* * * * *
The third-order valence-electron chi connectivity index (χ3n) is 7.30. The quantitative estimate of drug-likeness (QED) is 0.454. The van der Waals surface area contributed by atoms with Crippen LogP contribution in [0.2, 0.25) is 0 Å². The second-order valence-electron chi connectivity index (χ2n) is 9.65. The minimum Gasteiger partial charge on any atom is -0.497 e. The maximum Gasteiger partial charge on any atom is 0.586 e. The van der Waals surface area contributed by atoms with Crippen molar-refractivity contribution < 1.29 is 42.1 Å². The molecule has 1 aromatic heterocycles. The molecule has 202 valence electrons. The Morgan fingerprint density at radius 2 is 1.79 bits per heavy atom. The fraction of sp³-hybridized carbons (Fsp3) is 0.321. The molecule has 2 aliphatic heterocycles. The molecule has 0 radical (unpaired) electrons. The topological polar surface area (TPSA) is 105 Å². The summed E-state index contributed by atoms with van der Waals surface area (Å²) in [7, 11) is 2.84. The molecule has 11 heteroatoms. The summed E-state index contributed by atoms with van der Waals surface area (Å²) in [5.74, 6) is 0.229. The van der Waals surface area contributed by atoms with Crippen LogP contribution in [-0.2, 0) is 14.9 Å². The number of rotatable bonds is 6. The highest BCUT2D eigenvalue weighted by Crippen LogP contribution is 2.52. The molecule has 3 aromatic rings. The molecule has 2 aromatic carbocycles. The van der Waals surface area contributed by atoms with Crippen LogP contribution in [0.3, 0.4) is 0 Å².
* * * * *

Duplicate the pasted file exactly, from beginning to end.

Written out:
The third-order valence-electron chi connectivity index (χ3n) is 7.30. The quantitative estimate of drug-likeness (QED) is 0.454. The van der Waals surface area contributed by atoms with Crippen LogP contribution in [0.2, 0.25) is 0 Å². The second-order valence-electron chi connectivity index (χ2n) is 9.65. The minimum Gasteiger partial charge on any atom is -0.497 e. The maximum Gasteiger partial charge on any atom is 0.586 e. The van der Waals surface area contributed by atoms with Crippen molar-refractivity contribution < 1.29 is 42.1 Å². The molecule has 1 aromatic heterocycles. The molecule has 202 valence electrons. The Morgan fingerprint density at radius 2 is 1.79 bits per heavy atom. The fraction of sp³-hybridized carbons (Fsp3) is 0.321. The molecule has 2 aliphatic heterocycles. The molecule has 0 radical (unpaired) electrons. The topological polar surface area (TPSA) is 105 Å². The summed E-state index contributed by atoms with van der Waals surface area (Å²) in [7, 11) is 2.84. The molecule has 11 heteroatoms. The summed E-state index contributed by atoms with van der Waals surface area (Å²) in [5.74, 6) is 0.229. The van der Waals surface area contributed by atoms with Crippen LogP contribution in [-0.2, 0) is 14.9 Å². The number of rotatable bonds is 6. The highest BCUT2D eigenvalue weighted by Crippen LogP contribution is 2.52. The molecule has 3 aromatic rings. The molecule has 2 aromatic carbocycles. The van der Waals surface area contributed by atoms with Crippen LogP contribution in [0.3, 0.4) is 0 Å².